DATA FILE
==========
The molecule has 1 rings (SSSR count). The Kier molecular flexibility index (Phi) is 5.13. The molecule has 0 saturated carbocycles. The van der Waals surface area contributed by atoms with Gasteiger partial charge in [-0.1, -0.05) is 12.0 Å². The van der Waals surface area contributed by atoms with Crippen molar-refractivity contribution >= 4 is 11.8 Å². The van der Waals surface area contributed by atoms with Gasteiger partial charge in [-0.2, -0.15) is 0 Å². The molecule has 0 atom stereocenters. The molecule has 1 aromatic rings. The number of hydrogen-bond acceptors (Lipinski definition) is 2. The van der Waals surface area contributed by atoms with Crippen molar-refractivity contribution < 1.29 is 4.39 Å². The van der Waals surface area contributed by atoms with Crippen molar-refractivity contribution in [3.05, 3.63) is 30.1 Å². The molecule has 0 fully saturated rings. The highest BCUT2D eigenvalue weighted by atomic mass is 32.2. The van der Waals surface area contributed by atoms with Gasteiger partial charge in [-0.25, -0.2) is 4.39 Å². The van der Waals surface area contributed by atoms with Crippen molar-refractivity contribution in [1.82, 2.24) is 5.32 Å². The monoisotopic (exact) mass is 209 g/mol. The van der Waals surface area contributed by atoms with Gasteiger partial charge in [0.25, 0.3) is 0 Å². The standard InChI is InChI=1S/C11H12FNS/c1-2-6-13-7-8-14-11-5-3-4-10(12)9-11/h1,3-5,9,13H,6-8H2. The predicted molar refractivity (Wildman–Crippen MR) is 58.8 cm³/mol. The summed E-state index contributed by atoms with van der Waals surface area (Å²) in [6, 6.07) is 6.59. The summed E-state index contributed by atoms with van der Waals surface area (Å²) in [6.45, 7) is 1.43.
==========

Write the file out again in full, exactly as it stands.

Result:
The molecule has 1 rings (SSSR count). The Kier molecular flexibility index (Phi) is 5.13. The molecule has 0 saturated carbocycles. The van der Waals surface area contributed by atoms with Gasteiger partial charge in [-0.1, -0.05) is 12.0 Å². The van der Waals surface area contributed by atoms with Crippen molar-refractivity contribution >= 4 is 11.8 Å². The van der Waals surface area contributed by atoms with Gasteiger partial charge in [-0.2, -0.15) is 0 Å². The molecule has 0 atom stereocenters. The molecule has 1 aromatic rings. The number of hydrogen-bond acceptors (Lipinski definition) is 2. The van der Waals surface area contributed by atoms with Crippen molar-refractivity contribution < 1.29 is 4.39 Å². The van der Waals surface area contributed by atoms with Crippen molar-refractivity contribution in [3.05, 3.63) is 30.1 Å². The molecule has 0 fully saturated rings. The highest BCUT2D eigenvalue weighted by atomic mass is 32.2. The van der Waals surface area contributed by atoms with Gasteiger partial charge in [-0.25, -0.2) is 4.39 Å². The van der Waals surface area contributed by atoms with Crippen molar-refractivity contribution in [1.82, 2.24) is 5.32 Å². The monoisotopic (exact) mass is 209 g/mol. The van der Waals surface area contributed by atoms with Gasteiger partial charge in [0.25, 0.3) is 0 Å². The standard InChI is InChI=1S/C11H12FNS/c1-2-6-13-7-8-14-11-5-3-4-10(12)9-11/h1,3-5,9,13H,6-8H2. The predicted molar refractivity (Wildman–Crippen MR) is 58.8 cm³/mol. The summed E-state index contributed by atoms with van der Waals surface area (Å²) in [6, 6.07) is 6.59. The summed E-state index contributed by atoms with van der Waals surface area (Å²) in [6.45, 7) is 1.43.